You Can Lead a Christian to Knowledge But You Can’t Make Him ThinkMarch 10, 2008
This week, I am having two separate discussions with individuals about the gay issue as it pertains to christians. I’m using much of the same information in both conversations, but the reactions have been very different from each of these people.
I mentioned in a previous post that some people from my church were struggling with seeing me and my partner attending worship services together. I decided that I would meet with those people individually, and so I am fresh from a meeting with one woman that I’ll simply call “C” as I don’t want to name her publicly.
What a wonderful time we had! We met at a new coffee house, exchanged some pleasantries, and then I asked “well, C, what happened?” C told me that at the end of an elder’s meeting she brought up a situation in which another member of the church asked her about the new choir member, my partner, and she wasn’t sure how to respond. Sure wasn’t quite sure how much information to give, and because of her beliefs about the gay issue, she wanted guidance from her fellow elders as to a proper response. For C, this was the extent of her struggle. From there, what appears to have been a small matter became larger, for both of us, creating discord in both of our houses, until it was necessary for us to talk this thing out with each other.
Our conversation lasted 90 minutes. We talked of our children, our dreams, our experiences in our relationships and marriages. We spoke of things we had in common, things that were so very different. When she talked about my lifestyle choices, I asked her to refrain from using those terms as they were offensive to me. I explained how they imply that lgbt people choose to be as they are, which is just not true. That lead us to a discussion of all the major medical and psychological organizations that have declared sexual orientation to be natural, unchangeable, and not a mental illness. Throughout the entire conversation we were able to laugh and honor each other. It was the best conversation I’d ever had with someone who holds an entirely different opinion than that of my own.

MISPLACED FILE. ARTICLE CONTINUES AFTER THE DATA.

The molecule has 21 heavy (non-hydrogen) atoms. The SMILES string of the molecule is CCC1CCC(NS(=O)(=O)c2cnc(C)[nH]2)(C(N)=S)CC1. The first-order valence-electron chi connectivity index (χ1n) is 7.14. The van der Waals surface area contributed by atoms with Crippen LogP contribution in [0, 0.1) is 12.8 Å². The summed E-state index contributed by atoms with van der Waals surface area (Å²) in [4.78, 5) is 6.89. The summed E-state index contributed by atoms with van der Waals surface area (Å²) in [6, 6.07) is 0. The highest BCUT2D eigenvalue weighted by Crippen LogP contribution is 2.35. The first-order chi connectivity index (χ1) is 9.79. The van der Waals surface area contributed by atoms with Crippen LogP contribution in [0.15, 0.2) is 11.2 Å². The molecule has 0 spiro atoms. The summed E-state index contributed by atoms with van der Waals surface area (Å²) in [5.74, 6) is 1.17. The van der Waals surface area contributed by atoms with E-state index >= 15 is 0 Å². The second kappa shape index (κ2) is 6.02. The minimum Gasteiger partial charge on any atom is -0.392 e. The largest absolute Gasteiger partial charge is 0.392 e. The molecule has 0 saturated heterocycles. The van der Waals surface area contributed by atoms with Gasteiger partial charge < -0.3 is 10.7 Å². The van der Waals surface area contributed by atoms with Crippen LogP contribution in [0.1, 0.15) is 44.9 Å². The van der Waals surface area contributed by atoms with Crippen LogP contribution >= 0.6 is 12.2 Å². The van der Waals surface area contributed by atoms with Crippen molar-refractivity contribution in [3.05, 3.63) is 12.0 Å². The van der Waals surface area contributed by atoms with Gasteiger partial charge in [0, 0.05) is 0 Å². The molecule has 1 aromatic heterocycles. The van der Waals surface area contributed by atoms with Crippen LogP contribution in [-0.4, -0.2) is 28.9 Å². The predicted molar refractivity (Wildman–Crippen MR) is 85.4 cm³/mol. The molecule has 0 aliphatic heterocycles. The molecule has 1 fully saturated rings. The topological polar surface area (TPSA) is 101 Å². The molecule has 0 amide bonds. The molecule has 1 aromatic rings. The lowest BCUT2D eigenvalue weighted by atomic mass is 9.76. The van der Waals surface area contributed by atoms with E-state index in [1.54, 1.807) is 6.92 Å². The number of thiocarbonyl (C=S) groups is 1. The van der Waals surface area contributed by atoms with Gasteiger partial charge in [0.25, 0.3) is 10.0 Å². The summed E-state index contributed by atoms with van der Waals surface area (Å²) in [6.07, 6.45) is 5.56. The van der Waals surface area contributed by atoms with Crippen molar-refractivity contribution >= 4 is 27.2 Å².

There were some tense moments. At one point, she brought out the slippery slope argument. She is afraid that if we “allow” homosexuals to say that they are “naturally” attracted to people of the same gender, that people would then claim that they are “naturally” attracted to children. I stopped her, and asked her if children could consent to that kind of activity. C’s response was telling to me: molesters could claim that! I agreed that they could, but, I pressed on, “can children consent to that kind of relationship?” to which she had to admit they could not. I asked her to stop comparing my relationship to that of a child molester. It could not be part of this conversation, as it was offensive to me.
We were both aware of the time and of the weather, which seemed only to get worse as we sat drinking our coffee and talking on about our beliefs. We countered each other’s statements with valid points, and requests for more examination, and eventually decided that we needed to move on to our respective plans for the evening. I asked C to continue studying the information I had given her. She promised she would. As we left the coffee house, I gave C a hug and responded to her “God Bless You” with the same reply. I decided in that moment to give her what we all wish to hear: “I love you”, and was pleased to receive that same blessing from C.